One current project is to release and disseminate selections of Brün’s compositions for theater (Op. 22). We’ve been gathering and organizing all of the theater music, whose audio traces have been digitized from their original reel-to-reel form—thanks to many months of hard work (thanks to Andrew Heathwaite, Paul Kotheimer, and Scott Wyatt!). The theater music output is large: Herbert composed music for over 15 productions, with more than 6 hours of recorded sound and 200+ pages of score materials. For the play Faust, Herbert composed “music with the help of the electronic studio” (as he himself put it)—a first in those days, both to use the electronic studio, and to use those sounds for a live theater production. It was the music for this theater production that triggered Lejarnen Hiller to invite Herbert to move from Germany to become a research assistant at the University of Illinois in Champaign-Urbana in 1963.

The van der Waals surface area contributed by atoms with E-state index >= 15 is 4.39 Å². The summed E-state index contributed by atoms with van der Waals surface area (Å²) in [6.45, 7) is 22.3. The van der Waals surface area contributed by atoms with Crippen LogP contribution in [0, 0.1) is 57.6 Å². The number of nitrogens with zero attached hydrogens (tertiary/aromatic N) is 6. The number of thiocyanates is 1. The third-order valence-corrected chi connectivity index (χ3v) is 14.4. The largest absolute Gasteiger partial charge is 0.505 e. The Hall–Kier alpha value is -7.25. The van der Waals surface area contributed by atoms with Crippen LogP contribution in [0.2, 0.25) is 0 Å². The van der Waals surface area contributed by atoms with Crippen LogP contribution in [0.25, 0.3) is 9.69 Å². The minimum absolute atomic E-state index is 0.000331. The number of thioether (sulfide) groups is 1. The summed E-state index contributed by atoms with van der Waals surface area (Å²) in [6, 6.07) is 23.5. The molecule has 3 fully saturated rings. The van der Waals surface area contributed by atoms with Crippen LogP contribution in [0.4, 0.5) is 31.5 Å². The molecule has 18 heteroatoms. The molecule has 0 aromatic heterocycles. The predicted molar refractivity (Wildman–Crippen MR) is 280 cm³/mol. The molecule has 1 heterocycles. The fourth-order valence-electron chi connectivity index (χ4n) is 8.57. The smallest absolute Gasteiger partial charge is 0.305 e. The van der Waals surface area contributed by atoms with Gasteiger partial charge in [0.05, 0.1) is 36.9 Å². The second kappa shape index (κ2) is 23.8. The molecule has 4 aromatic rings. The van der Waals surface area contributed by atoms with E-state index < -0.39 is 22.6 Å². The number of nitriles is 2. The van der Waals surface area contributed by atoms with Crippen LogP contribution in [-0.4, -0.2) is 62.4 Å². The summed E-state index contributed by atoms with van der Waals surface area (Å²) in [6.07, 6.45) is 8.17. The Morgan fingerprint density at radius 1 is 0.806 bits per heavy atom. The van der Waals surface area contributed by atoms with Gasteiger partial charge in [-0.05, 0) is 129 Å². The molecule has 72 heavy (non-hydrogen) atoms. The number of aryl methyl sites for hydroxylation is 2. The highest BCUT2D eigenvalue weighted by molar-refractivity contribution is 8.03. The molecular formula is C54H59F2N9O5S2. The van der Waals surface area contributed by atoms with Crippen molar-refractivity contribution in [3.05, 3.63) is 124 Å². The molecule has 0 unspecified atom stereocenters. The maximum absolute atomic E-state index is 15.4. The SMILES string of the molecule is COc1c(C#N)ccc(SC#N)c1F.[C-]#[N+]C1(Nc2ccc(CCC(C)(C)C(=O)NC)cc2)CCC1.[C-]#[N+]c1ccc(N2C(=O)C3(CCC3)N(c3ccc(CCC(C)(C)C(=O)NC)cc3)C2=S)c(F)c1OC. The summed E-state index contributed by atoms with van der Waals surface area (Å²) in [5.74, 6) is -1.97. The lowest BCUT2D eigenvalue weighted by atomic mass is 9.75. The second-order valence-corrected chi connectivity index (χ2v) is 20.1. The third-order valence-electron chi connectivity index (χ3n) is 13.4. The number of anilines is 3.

Brün’s thinking and composing developed ideas of anticommunication and composition in music, language and social structures. These compositions for theater expand our understanding of the range of Herbert’s inventiveness as he responded to the constraints of a live theater production.